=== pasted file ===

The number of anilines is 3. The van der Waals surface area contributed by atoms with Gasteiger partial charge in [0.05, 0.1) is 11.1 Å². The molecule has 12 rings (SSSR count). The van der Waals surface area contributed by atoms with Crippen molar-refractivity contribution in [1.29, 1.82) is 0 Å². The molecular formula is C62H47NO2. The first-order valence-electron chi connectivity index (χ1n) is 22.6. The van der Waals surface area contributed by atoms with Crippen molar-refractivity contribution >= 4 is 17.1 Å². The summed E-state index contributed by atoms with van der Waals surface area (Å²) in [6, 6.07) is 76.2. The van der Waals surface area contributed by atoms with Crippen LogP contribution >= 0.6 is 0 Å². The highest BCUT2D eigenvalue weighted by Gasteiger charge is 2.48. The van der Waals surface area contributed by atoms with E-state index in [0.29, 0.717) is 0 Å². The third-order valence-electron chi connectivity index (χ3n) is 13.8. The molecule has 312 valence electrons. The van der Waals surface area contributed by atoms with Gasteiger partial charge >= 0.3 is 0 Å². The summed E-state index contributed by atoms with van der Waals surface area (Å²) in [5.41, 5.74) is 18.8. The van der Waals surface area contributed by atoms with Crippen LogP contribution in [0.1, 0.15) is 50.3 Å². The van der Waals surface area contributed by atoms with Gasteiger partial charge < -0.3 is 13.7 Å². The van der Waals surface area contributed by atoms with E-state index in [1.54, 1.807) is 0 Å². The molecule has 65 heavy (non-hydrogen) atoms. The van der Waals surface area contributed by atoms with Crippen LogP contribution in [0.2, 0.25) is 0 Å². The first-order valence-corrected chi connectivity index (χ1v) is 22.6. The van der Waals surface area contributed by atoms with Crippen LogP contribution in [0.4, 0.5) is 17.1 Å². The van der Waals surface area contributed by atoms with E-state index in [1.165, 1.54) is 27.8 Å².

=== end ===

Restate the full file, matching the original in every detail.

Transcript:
The number of anilines is 3. The van der Waals surface area contributed by atoms with Gasteiger partial charge in [0.05, 0.1) is 11.1 Å². The molecule has 12 rings (SSSR count). The van der Waals surface area contributed by atoms with Crippen molar-refractivity contribution in [1.29, 1.82) is 0 Å². The molecular formula is C62H47NO2. The first-order valence-electron chi connectivity index (χ1n) is 22.6. The van der Waals surface area contributed by atoms with Crippen molar-refractivity contribution >= 4 is 17.1 Å². The summed E-state index contributed by atoms with van der Waals surface area (Å²) in [6, 6.07) is 76.2. The van der Waals surface area contributed by atoms with Crippen LogP contribution >= 0.6 is 0 Å². The highest BCUT2D eigenvalue weighted by Gasteiger charge is 2.48. The van der Waals surface area contributed by atoms with E-state index in [0.29, 0.717) is 0 Å². The third-order valence-electron chi connectivity index (χ3n) is 13.8. The molecule has 312 valence electrons. The van der Waals surface area contributed by atoms with Gasteiger partial charge >= 0.3 is 0 Å². The summed E-state index contributed by atoms with van der Waals surface area (Å²) in [5.41, 5.74) is 18.8. The van der Waals surface area contributed by atoms with Crippen LogP contribution in [0.1, 0.15) is 50.3 Å². The van der Waals surface area contributed by atoms with Gasteiger partial charge < -0.3 is 13.7 Å². The van der Waals surface area contributed by atoms with E-state index in [1.54, 1.807) is 0 Å². The molecule has 65 heavy (non-hydrogen) atoms. The van der Waals surface area contributed by atoms with Crippen LogP contribution in [0.2, 0.25) is 0 Å². The first-order valence-corrected chi connectivity index (χ1v) is 22.6. The van der Waals surface area contributed by atoms with Crippen LogP contribution in [0.4, 0.5) is 17.1 Å². The van der Waals surface area contributed by atoms with E-state index in [1.165, 1.54) is 27.8 Å².